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You have entered the IISP: Interactive Information System on Pathogenomics

 

If you would like to insert information about your research or research group, please click to the following link to download the form. After filling it out, please send back to m.karrasch@fz-juelich.de or g.gebreselassie@fz-juelich.de.

Here you will find information about Research groups in the PathoGenoMics fields from the ERA-NET partner countries (Austria, Finland, France, Hungary, Israel, Latvia, Portugal, Slovenia and Spain).
This information is supposed to support cooperation between researchers from different European countries
and thus enhance the development of a European Research Area for PathoGenoMics .

 

The following information is available and can be searched for:

  • researcher names
  • Institution of the respective researcher, city and country of his/her institution
  • Contact data of the researcher (address, phone, email)
  • Research topics and studied microorganisms of the researcher
  • Special techniques applied by the researcher
  • Potential cooperation topics suggested by the researcher

If you have any comments/questions or if you would like to add some information, please contact m.karrasch@fz-juelich.de

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Name: Prof. Dr. di Pietro, Antonio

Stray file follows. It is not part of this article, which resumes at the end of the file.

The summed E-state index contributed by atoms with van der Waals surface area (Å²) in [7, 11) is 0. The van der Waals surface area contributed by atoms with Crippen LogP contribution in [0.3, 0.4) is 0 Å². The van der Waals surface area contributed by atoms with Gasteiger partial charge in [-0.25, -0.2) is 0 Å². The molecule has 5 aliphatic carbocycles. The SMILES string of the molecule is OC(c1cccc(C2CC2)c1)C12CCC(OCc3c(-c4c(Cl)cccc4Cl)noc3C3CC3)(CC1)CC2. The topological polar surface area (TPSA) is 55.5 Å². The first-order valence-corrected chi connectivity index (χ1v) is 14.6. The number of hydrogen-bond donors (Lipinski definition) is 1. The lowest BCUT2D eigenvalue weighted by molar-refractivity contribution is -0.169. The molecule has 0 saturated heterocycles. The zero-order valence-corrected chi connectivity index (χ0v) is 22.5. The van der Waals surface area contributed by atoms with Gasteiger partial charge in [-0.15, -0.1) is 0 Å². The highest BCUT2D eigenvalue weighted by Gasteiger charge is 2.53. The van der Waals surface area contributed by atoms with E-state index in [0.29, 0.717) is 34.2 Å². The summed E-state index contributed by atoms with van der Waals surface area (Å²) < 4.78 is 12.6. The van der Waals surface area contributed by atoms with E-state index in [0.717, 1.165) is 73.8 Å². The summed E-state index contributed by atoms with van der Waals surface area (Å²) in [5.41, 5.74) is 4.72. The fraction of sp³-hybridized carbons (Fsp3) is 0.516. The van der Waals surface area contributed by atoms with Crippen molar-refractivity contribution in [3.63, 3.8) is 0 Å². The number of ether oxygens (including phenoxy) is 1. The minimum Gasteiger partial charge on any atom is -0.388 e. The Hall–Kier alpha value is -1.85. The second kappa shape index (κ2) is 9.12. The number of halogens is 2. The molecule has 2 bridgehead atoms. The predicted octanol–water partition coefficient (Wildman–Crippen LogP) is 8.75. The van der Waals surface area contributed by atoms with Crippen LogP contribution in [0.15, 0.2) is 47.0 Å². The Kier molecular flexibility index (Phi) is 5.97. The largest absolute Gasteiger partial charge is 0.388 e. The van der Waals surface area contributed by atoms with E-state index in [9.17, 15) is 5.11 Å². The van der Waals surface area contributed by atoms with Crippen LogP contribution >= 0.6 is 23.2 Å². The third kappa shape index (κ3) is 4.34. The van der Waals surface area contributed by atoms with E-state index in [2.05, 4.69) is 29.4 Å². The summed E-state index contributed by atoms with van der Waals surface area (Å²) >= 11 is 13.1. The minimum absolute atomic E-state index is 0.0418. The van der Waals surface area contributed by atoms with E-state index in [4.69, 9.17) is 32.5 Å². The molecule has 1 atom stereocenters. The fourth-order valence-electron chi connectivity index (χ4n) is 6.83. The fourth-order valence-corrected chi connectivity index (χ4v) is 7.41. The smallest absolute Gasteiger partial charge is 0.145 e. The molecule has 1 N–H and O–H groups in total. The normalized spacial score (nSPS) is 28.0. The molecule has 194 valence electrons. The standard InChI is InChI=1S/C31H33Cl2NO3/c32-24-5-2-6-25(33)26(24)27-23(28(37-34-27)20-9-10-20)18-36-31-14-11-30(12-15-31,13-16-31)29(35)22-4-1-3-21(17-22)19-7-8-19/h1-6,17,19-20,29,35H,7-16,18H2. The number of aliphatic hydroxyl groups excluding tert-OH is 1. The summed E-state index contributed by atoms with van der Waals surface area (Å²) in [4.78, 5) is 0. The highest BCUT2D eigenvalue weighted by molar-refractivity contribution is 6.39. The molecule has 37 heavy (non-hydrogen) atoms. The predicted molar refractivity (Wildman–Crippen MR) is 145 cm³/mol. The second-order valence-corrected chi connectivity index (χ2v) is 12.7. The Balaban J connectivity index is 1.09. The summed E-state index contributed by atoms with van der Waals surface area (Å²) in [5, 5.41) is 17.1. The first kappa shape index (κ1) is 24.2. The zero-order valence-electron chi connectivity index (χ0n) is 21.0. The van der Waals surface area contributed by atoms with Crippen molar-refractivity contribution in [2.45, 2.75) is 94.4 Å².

Address: Edificio Mendel 5, Campus Univers. de Rabanales
Institution: Dpto. Genetica, Universidad de Cordoba
 
City: Cordoba Zip: ES-14071
Country: Spain Phone:
    Fax:
Email: ge2dipia@uco.es
www:

 

Research Topics:
Fungi cause disease in plant and animal hosts. The extent to which virulence determinants are conserved between both classes of pathogens is unknown. We have developed a dual plant-animal infection model based on a single strain of Fusarium oxysporum, the causal agent of vascular wilt disease in plants and an emerging opportunistic pathogen of humans. Injection of microconidia of the well-characterized tomato pathogenic isolate 4287 in the lateral tail vein of immunodepressed mice resulted in disseminated infection of multiple organs and death of the animals. Knockout mutants in genes encoding a Pmk1-type mitogen-activated protein kinase, the pH response transcription factor PacC or a class V chitin synthase, all previously shown to be implicated in virulence on tomato plants, were tested in the disseminated mouse model. Our results indicate that some of these virulence factors play functionally distinct roles during infection of tomato and mice. Thus, a single F. oxysporum strain can be used to study fungal virulence mechanisms in plant and mammalian pathogenesis.

 

Organisms studied:
  • Fusarium oxysporum

 

Special methods / technologies:

 

Suggestions for potential research cooperations:
Fungal virulence mechanisms, evolutionary relationship between fungal pathogenicity on plants and mammals
 
   
   
   
     
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